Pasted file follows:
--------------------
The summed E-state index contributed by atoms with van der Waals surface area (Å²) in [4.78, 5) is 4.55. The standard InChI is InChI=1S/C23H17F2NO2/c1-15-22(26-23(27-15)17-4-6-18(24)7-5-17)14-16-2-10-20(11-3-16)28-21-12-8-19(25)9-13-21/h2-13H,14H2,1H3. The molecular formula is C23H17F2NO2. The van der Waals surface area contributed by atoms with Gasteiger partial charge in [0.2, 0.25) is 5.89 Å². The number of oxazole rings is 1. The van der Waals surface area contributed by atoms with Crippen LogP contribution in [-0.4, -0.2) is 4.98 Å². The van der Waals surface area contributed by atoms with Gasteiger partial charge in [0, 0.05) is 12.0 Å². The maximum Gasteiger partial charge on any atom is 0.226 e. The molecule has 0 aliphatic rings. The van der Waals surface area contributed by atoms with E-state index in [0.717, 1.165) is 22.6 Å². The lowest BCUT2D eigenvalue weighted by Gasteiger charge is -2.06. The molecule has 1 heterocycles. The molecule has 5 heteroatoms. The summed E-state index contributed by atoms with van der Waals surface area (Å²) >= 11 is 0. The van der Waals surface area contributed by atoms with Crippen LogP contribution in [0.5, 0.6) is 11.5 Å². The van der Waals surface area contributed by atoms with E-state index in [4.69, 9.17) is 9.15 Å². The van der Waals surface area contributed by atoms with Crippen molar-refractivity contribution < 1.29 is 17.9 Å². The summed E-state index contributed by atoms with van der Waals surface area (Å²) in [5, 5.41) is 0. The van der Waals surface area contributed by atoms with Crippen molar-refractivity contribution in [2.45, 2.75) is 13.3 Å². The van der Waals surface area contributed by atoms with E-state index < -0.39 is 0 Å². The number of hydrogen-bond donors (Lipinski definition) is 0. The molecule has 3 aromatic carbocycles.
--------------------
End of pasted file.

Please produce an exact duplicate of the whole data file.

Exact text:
The summed E-state index contributed by atoms with van der Waals surface area (Å²) in [4.78, 5) is 4.55. The standard InChI is InChI=1S/C23H17F2NO2/c1-15-22(26-23(27-15)17-4-6-18(24)7-5-17)14-16-2-10-20(11-3-16)28-21-12-8-19(25)9-13-21/h2-13H,14H2,1H3. The molecular formula is C23H17F2NO2. The van der Waals surface area contributed by atoms with Gasteiger partial charge in [0.2, 0.25) is 5.89 Å². The number of oxazole rings is 1. The van der Waals surface area contributed by atoms with Crippen LogP contribution in [-0.4, -0.2) is 4.98 Å². The van der Waals surface area contributed by atoms with Gasteiger partial charge in [0, 0.05) is 12.0 Å². The maximum Gasteiger partial charge on any atom is 0.226 e. The molecule has 0 aliphatic rings. The van der Waals surface area contributed by atoms with E-state index in [0.717, 1.165) is 22.6 Å². The lowest BCUT2D eigenvalue weighted by Gasteiger charge is -2.06. The molecule has 1 heterocycles. The molecule has 5 heteroatoms. The summed E-state index contributed by atoms with van der Waals surface area (Å²) >= 11 is 0. The van der Waals surface area contributed by atoms with Crippen LogP contribution in [0.5, 0.6) is 11.5 Å². The van der Waals surface area contributed by atoms with E-state index in [4.69, 9.17) is 9.15 Å². The van der Waals surface area contributed by atoms with Crippen molar-refractivity contribution < 1.29 is 17.9 Å². The summed E-state index contributed by atoms with van der Waals surface area (Å²) in [5, 5.41) is 0. The van der Waals surface area contributed by atoms with Crippen molar-refractivity contribution in [2.45, 2.75) is 13.3 Å². The van der Waals surface area contributed by atoms with E-state index < -0.39 is 0 Å². The number of hydrogen-bond donors (Lipinski definition) is 0. The molecule has 3 aromatic carbocycles.